Last Friday night, the Union of White NYU Students, a “community” on Facebook, posted its first status update.

Linking to a student-run blog addressing diversity issues at New York University, the union’s Facebook admin mused, “What does ‘diversity’ mean other than ‘not white’? I’m not sure there is an answer to this. Is the word ‘diversity’ itself a discriminatory term against whites?”

Subsequent posts expressed sympathy for Rachel Dolezal, called studies of white supremacy “dehumanizing” and iterated that the page is “about celebrating whiteness, not denigrating others.”

At around the same time, similar pages emerged in connection with other colleges in the U.S. and Canada — at the University of California Berkeley, Swarthmore College, the University of Missouri and the University of British Columbia. As of Tuesday morning, there are roughly 30 Facebook pages purporting to represent some form of a “White Students Union,” all of which were created within the past few days, according to a user on Medium who referred to an online spreadsheet of the pages.

Several of the pages feature the same statement of purpose, beginning with a welcome to “students of European descent (and allies)” and concluding with a “vision” of a future in which “every ethnic group has the right to organize and represent themselves and their interests.”

Despite the NYU group’s mention of “weekly meetings,” observers have speculated that these newly formed unions are largely fake, existing only in the realm of social media and without a real presence on the campuses to which they claim to belong.

“These White Student Union accounts are fake — or at least, the on-campus clubs they claim to represent are,” the Daily Beast reports. “Anyone can make a Facebook page for a group at a college they do not attend.”

NYU spokesman Matt Nagel said in a statement to NYULocal that the organization was never registered at the university and that the Facebook page was using the school’s logo illegally and without permission.

“We reject — and we call on others reject — efforts such as this to derail or distort candid, thoughtful discourse on race,” Nagel said.

Andrew Anglin, who runs the blog the Daily Stormer, which has been described as a “neo-Nazi website,” wrote in an e-mail to The Washington Post that he has been encouraging the formation of such groups for years, though he denies being directly involved with their sudden rise over the weekend.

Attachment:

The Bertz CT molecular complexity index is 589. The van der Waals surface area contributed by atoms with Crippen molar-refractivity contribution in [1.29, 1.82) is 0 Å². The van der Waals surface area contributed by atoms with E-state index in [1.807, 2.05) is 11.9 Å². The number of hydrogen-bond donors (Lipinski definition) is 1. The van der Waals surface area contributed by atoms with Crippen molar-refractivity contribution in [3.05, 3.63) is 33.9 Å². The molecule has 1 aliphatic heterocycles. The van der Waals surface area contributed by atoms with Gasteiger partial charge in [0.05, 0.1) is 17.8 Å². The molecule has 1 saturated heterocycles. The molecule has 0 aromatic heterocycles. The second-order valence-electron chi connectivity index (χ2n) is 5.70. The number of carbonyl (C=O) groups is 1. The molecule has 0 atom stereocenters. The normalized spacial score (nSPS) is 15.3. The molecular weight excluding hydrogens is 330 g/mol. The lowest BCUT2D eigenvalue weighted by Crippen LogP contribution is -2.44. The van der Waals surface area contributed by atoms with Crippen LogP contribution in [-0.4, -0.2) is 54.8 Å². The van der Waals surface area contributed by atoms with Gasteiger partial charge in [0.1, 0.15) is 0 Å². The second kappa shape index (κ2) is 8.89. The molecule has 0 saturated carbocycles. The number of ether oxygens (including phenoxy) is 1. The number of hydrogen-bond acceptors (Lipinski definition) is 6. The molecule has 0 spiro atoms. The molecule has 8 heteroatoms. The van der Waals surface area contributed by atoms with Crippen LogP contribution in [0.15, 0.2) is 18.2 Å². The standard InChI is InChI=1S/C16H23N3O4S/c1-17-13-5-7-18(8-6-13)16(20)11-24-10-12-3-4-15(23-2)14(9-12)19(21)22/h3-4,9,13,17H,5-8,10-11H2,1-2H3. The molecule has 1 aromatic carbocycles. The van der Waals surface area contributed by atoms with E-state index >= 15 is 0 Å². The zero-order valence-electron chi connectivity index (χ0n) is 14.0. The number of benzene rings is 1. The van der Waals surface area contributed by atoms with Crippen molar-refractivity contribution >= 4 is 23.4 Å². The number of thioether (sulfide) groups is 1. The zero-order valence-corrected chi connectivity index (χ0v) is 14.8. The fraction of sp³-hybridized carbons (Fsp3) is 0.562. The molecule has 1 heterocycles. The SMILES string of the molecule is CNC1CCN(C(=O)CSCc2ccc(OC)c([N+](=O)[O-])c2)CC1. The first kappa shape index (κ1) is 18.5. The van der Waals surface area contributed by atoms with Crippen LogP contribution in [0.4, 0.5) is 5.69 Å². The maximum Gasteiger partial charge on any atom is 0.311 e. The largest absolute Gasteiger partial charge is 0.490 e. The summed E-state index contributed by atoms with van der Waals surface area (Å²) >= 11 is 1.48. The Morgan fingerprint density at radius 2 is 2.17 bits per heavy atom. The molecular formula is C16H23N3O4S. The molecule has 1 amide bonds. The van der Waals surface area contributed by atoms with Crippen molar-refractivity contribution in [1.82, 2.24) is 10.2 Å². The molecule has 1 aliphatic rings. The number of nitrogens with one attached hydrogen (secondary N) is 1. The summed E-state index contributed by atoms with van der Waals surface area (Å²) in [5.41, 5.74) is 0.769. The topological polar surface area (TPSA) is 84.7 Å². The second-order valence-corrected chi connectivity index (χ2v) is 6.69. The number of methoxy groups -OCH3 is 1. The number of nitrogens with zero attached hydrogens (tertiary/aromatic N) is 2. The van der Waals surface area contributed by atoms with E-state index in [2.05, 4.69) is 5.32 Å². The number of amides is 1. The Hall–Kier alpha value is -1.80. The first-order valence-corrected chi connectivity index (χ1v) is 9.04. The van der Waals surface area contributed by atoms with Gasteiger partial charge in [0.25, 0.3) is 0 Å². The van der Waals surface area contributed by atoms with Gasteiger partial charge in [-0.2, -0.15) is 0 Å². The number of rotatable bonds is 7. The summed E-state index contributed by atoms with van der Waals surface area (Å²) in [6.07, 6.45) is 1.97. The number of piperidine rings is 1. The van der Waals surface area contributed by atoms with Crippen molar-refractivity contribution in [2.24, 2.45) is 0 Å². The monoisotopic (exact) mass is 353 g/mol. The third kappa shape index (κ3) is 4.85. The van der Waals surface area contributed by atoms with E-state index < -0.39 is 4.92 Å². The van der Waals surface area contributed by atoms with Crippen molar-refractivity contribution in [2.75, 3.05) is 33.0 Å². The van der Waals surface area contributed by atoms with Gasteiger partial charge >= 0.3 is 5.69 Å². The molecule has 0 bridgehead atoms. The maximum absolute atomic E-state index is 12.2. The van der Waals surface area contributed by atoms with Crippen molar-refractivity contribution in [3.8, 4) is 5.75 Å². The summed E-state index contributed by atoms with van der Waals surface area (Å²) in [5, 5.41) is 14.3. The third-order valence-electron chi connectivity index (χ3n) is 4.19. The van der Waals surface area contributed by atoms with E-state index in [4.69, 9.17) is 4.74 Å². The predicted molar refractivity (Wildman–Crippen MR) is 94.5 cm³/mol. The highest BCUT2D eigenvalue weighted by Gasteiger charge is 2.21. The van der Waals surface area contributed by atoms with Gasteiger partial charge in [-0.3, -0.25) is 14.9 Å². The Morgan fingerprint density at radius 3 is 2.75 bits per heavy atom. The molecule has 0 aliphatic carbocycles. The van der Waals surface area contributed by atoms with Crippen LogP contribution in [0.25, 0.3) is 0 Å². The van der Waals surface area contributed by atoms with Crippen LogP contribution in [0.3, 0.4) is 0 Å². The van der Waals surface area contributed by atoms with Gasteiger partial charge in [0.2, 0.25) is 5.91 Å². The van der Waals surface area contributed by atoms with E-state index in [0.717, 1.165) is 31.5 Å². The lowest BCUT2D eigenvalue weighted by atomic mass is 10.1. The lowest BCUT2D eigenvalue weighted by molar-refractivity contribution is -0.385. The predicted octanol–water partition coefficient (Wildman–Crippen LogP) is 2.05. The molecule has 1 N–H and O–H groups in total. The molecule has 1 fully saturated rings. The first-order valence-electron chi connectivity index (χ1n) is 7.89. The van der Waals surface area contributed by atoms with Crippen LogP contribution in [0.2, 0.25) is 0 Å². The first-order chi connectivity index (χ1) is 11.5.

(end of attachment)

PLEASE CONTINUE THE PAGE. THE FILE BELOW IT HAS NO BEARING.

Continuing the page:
While many have called the people behind the Facebook groups “trolls,” Anglin’s e-mail betrayed not a trace of irony about their mandates.

“Whites need to organize and protect their interests in the face of rising Black terrorism,” he wrote. “The goal of a White Student Union would be to push back against this, and also to show Whites across the country that it is okay to be White, it is okay to defend your history and your civilization.”

Anglin’s e-mail is riddled with racist invective against “Blacks,” including a claim that letting African Americans into universities is “charity.”

His response matches the abrasive tone of the Daily Stormer, which is among the few Web sites that have been linked to Dylann Roof, who is facing both state and federal charges arising from the mass shooting at a Charleston, S.C., church.

[Dylann Roof was active on white supremacist Web forum, group says]

The Southern Poverty Law Center, which tracks white extremist groups, has described the blog as a “neo-Nazi” and “white supremacist website.”

The White Students Union wave appears to have started with the “Illini White Students Union,” which accused the Black Lives Matter movement of “disrupting student daily life” and “marginalizing” white students.

[‘White Student Union’ challenges Black Lives Matter at University of Illinois]

The original page was taken down within hours of its formation, but another version went up shortly afterward.

Administrators at Berkeley and Penn State University have issued statements noting that they have requested the pages be taken down.

“This page had no affiliation with our University and we found it disturbing and uncivil,” the statement from Penn State read.

A letter signed by the chancellor of UC Berkeley iterated that the page appeared to be “a part of a national effort, and did not emanate” from the campus.

“While UC Berkeley honors First Amendment rights,” the letter continued, “we do not endorse this attempt to create conflict and make light of the efforts of activists, locally and nationally, who have worked hard to hold us all accountable for providing a campus climate where every student is safe, welcomed and respected.”

The user on Medium encouraged students on affected campuses to “troll the trolls” by responding to “white supremacist hate with dumb Vines” and blanketing the groups’ Facebook walls with cat videos.

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